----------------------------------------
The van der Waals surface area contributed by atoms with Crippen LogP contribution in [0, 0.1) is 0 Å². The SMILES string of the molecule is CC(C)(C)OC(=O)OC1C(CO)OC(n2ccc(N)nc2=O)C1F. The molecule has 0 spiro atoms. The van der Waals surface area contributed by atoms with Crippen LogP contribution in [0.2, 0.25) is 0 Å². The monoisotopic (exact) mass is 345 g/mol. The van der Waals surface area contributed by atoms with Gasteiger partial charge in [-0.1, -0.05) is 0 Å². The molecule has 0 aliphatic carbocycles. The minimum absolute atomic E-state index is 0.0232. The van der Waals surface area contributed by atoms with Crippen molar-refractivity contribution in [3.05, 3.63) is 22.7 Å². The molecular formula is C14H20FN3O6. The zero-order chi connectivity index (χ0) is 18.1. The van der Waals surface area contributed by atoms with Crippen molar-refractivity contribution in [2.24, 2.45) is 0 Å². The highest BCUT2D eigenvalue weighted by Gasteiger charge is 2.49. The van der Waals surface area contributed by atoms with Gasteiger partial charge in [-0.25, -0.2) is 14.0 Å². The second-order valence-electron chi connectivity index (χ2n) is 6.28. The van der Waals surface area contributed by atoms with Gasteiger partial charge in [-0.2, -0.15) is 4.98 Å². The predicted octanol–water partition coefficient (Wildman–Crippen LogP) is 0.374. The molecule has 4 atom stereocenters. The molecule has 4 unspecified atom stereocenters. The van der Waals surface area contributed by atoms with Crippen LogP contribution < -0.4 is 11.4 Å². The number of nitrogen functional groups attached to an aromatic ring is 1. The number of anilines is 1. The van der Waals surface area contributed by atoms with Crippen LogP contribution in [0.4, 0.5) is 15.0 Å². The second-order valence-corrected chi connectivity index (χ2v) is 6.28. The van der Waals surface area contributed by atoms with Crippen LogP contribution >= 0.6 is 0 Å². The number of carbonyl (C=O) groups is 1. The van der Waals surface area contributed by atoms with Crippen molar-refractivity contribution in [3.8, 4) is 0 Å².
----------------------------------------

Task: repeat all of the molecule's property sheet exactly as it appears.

The van der Waals surface area contributed by atoms with Crippen LogP contribution in [0, 0.1) is 0 Å². The SMILES string of the molecule is CC(C)(C)OC(=O)OC1C(CO)OC(n2ccc(N)nc2=O)C1F. The molecule has 0 spiro atoms. The van der Waals surface area contributed by atoms with Crippen LogP contribution in [0.2, 0.25) is 0 Å². The monoisotopic (exact) mass is 345 g/mol. The van der Waals surface area contributed by atoms with Gasteiger partial charge in [-0.1, -0.05) is 0 Å². The molecule has 0 aliphatic carbocycles. The minimum absolute atomic E-state index is 0.0232. The van der Waals surface area contributed by atoms with Crippen molar-refractivity contribution in [3.05, 3.63) is 22.7 Å². The molecular formula is C14H20FN3O6. The zero-order chi connectivity index (χ0) is 18.1. The van der Waals surface area contributed by atoms with Crippen molar-refractivity contribution in [2.24, 2.45) is 0 Å². The highest BCUT2D eigenvalue weighted by Gasteiger charge is 2.49. The van der Waals surface area contributed by atoms with Gasteiger partial charge in [-0.25, -0.2) is 14.0 Å². The second-order valence-electron chi connectivity index (χ2n) is 6.28. The van der Waals surface area contributed by atoms with Gasteiger partial charge in [-0.2, -0.15) is 4.98 Å². The predicted octanol–water partition coefficient (Wildman–Crippen LogP) is 0.374. The molecule has 4 atom stereocenters. The molecule has 4 unspecified atom stereocenters. The van der Waals surface area contributed by atoms with Crippen LogP contribution < -0.4 is 11.4 Å². The number of nitrogen functional groups attached to an aromatic ring is 1. The number of anilines is 1. The van der Waals surface area contributed by atoms with Crippen LogP contribution in [0.4, 0.5) is 15.0 Å². The second-order valence-corrected chi connectivity index (χ2v) is 6.28. The van der Waals surface area contributed by atoms with Crippen LogP contribution >= 0.6 is 0 Å². The number of carbonyl (C=O) groups is 1. The van der Waals surface area contributed by atoms with Crippen molar-refractivity contribution in [3.8, 4) is 0 Å².